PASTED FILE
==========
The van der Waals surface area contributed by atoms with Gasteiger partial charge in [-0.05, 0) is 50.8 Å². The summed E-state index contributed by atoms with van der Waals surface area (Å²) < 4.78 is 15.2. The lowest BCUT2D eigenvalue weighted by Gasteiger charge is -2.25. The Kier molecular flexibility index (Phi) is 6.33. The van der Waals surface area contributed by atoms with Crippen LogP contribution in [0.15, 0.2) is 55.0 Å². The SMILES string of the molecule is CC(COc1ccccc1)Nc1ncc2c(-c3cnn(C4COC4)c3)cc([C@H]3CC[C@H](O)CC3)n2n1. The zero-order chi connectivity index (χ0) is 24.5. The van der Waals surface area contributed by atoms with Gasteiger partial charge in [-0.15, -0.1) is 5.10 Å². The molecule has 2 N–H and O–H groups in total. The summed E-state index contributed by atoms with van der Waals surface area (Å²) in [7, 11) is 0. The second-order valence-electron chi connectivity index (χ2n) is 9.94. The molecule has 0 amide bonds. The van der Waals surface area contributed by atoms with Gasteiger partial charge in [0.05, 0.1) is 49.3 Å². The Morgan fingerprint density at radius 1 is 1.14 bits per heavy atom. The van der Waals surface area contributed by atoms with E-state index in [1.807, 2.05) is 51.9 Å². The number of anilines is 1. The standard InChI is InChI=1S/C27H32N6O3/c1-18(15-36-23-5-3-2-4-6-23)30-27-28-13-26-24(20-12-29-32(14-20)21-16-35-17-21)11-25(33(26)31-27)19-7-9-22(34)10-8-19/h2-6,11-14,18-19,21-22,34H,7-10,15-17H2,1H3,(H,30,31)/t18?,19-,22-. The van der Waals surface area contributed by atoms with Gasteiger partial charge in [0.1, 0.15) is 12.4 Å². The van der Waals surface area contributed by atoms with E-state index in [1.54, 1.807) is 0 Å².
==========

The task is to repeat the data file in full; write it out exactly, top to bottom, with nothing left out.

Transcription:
The van der Waals surface area contributed by atoms with Gasteiger partial charge in [-0.05, 0) is 50.8 Å². The summed E-state index contributed by atoms with van der Waals surface area (Å²) < 4.78 is 15.2. The lowest BCUT2D eigenvalue weighted by Gasteiger charge is -2.25. The Kier molecular flexibility index (Phi) is 6.33. The van der Waals surface area contributed by atoms with Crippen LogP contribution in [0.15, 0.2) is 55.0 Å². The SMILES string of the molecule is CC(COc1ccccc1)Nc1ncc2c(-c3cnn(C4COC4)c3)cc([C@H]3CC[C@H](O)CC3)n2n1. The zero-order chi connectivity index (χ0) is 24.5. The van der Waals surface area contributed by atoms with Gasteiger partial charge in [-0.15, -0.1) is 5.10 Å². The molecule has 2 N–H and O–H groups in total. The summed E-state index contributed by atoms with van der Waals surface area (Å²) in [7, 11) is 0. The second-order valence-electron chi connectivity index (χ2n) is 9.94. The molecule has 0 amide bonds. The van der Waals surface area contributed by atoms with Gasteiger partial charge in [0.05, 0.1) is 49.3 Å². The Morgan fingerprint density at radius 1 is 1.14 bits per heavy atom. The van der Waals surface area contributed by atoms with E-state index in [1.807, 2.05) is 51.9 Å². The number of anilines is 1. The standard InChI is InChI=1S/C27H32N6O3/c1-18(15-36-23-5-3-2-4-6-23)30-27-28-13-26-24(20-12-29-32(14-20)21-16-35-17-21)11-25(33(26)31-27)19-7-9-22(34)10-8-19/h2-6,11-14,18-19,21-22,34H,7-10,15-17H2,1H3,(H,30,31)/t18?,19-,22-. The van der Waals surface area contributed by atoms with Gasteiger partial charge in [0.1, 0.15) is 12.4 Å². The van der Waals surface area contributed by atoms with E-state index in [1.54, 1.807) is 0 Å².